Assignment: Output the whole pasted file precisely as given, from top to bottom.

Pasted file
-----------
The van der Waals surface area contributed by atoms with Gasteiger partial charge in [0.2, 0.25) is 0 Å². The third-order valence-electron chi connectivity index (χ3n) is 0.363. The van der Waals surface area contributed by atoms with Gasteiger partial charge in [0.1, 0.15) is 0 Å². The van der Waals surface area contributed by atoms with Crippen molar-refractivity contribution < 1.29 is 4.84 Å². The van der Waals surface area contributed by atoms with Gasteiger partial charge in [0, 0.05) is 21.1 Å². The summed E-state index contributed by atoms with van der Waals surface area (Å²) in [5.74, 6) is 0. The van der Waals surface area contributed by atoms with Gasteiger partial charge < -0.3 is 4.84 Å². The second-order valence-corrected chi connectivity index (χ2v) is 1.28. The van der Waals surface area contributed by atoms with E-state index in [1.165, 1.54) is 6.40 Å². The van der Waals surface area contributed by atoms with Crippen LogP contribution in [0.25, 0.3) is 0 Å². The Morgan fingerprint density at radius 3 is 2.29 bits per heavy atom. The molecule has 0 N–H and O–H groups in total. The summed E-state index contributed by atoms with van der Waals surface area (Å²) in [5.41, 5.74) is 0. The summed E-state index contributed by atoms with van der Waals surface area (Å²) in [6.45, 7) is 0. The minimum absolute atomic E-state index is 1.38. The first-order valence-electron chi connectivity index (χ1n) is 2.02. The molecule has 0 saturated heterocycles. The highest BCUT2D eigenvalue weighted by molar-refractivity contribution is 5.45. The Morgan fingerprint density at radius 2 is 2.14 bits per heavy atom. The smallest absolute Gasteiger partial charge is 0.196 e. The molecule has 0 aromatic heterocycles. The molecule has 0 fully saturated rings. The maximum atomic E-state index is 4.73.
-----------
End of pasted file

The van der Waals surface area contributed by atoms with Gasteiger partial charge in [0.2, 0.25) is 0 Å². The third-order valence-electron chi connectivity index (χ3n) is 0.363. The van der Waals surface area contributed by atoms with Gasteiger partial charge in [0.1, 0.15) is 0 Å². The van der Waals surface area contributed by atoms with Crippen molar-refractivity contribution < 1.29 is 4.84 Å². The van der Waals surface area contributed by atoms with Gasteiger partial charge in [0, 0.05) is 21.1 Å². The summed E-state index contributed by atoms with van der Waals surface area (Å²) in [5.74, 6) is 0. The van der Waals surface area contributed by atoms with Gasteiger partial charge < -0.3 is 4.84 Å². The second-order valence-corrected chi connectivity index (χ2v) is 1.28. The van der Waals surface area contributed by atoms with E-state index in [1.165, 1.54) is 6.40 Å². The van der Waals surface area contributed by atoms with Crippen LogP contribution in [0.25, 0.3) is 0 Å². The Morgan fingerprint density at radius 3 is 2.29 bits per heavy atom. The molecule has 0 N–H and O–H groups in total. The summed E-state index contributed by atoms with van der Waals surface area (Å²) in [5.41, 5.74) is 0. The summed E-state index contributed by atoms with van der Waals surface area (Å²) in [6.45, 7) is 0. The minimum absolute atomic E-state index is 1.38. The first-order valence-electron chi connectivity index (χ1n) is 2.02. The molecule has 0 saturated heterocycles. The highest BCUT2D eigenvalue weighted by molar-refractivity contribution is 5.45. The Morgan fingerprint density at radius 2 is 2.14 bits per heavy atom. The smallest absolute Gasteiger partial charge is 0.196 e. The molecule has 0 aromatic heterocycles. The molecule has 0 fully saturated rings. The maximum atomic E-state index is 4.73.